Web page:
The Challenge of Living With High-Functioning Depression
Despite their ability to maintain relationships, it can be difficult for people with high-functioning depression to receive support. Because their symptoms are not significantly affecting behavior, friends, coworkers, and family members often don’t understand or even believe a serious illness is present.
“Because I can work full-time and do well, own my own home and take care of everything myself, people underestimate just how deeply I struggle and how hard it is to function some days,” said Christine Dolan, a member of the Huffington Post lifestyle community who opened up about her condition. “It’s hard enough holding it together, but it’s even harder when you know people are misjudging you and not giving you credit just for getting out of bed.”
Sometimes people like Dolan face stigma that makes them feel as if their disorder is not legitimate. It is easy to dwell on behavior and overlook subtle patterns in emotion and thought.
Why High-Functioning Depression Can Be More Difficult to Treat Than Other Forms
At first glance it seems like high-functioning depression would — by definition — be more treatable than severe forms of the disorder. Nonetheless, therapists often face unique challenges when working with chronically depressed clients.
It is easier for mental health professionals to make progress with lower-functioning depressed clients, said therapist Asta Klimaite, because the goals tend to be simple and concrete. If a client with crippling depression has been unable to leave his apartment, he can make significant strides by going to a grocery store. But what about an accomplished executive whose desire is to “be happy?” With such a vague outcome in mind, it can be difficult for counselors and clients to set specific, actionable goals.
People with dysthymia are less likely to seek treatment. They sometimes do not realize their symptoms are from a mental illness. Others understand the situation but do not want help or think their disorder does not warrant concern.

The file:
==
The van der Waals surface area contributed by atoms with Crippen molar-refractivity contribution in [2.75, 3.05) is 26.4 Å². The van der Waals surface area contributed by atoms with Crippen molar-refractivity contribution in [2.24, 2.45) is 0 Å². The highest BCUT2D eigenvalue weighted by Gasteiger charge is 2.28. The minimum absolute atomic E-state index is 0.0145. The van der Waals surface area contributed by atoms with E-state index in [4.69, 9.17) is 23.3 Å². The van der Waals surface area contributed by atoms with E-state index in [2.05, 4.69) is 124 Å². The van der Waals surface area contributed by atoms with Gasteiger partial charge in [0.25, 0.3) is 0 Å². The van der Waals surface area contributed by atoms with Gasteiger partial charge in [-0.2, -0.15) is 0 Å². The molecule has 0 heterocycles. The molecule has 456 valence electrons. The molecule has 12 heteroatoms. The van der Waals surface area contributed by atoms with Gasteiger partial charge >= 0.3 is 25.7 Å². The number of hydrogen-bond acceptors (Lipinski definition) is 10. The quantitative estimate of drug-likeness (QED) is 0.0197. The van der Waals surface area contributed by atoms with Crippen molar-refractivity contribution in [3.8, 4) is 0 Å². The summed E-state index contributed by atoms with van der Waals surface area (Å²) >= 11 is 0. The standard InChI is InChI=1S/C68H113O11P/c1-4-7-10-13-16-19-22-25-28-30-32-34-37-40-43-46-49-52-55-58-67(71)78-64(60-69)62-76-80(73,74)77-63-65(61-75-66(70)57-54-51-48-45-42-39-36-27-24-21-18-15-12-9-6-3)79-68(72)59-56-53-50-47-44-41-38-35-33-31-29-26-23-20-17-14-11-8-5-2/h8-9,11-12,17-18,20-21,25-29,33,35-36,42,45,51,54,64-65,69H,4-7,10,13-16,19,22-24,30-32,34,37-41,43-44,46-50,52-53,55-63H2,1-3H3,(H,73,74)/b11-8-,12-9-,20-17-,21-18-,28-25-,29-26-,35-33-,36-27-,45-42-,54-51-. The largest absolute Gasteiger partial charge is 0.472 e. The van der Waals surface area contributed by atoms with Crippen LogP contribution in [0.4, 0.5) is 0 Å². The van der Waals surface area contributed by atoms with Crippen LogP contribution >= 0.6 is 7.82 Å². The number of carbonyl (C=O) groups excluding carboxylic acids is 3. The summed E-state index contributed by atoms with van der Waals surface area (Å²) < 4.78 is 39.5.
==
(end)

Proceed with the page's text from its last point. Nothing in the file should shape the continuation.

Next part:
Origin of the Term and Rise in Popularity
Internet users have entered the phrase, “high-functioning depression,” as early as 2004, according to data from Google Trends. The date of its first in-person use is unknown, but both clients and mental health professionals likely mentioned the label well before 2004.
The term’s popularity spiked in April, 2016 and has since become common.
“I believe it’s probably because there’s been more media use of the term, ‘high-functioning,’ in blogs, social media posts and videos,” Martinez theorized. “It really resonates and speaks to what many young adults in their 20s and early 30s are experiencing in their current phase of life.”
How the ‘High-Functioning Depression’ Label Helps People Cope With Stigma
Because there is still a stigma attached to mental illness, including depression, those afflicted sometimes do not feel comfortable with official diagnoses such as “clinical depression” or “major depressive disorder.” Using terms like “high-functioning depression” can be preferable because such labels do not sound as burdensome or serious.
“I think having unofficial diagnoses actually helps take the stigma away from mental illness,” said therapist Kimberly Hershenson. “Some clients like terms such as ‘chronic worrier’ instead of having ‘anxiety,’ for example, because they feel they are just struggling with an issue instead of being mentally ill.”
Regardless of labels or distinction, what matters is people with any form of depression understand they don’t have anything to be ashamed of. High-functioning or not, anyone with a mental health issue deserves professional help and support from loved ones.
Note: Check out Engadget’s report on texting therapy that includes coverage of Talkspace.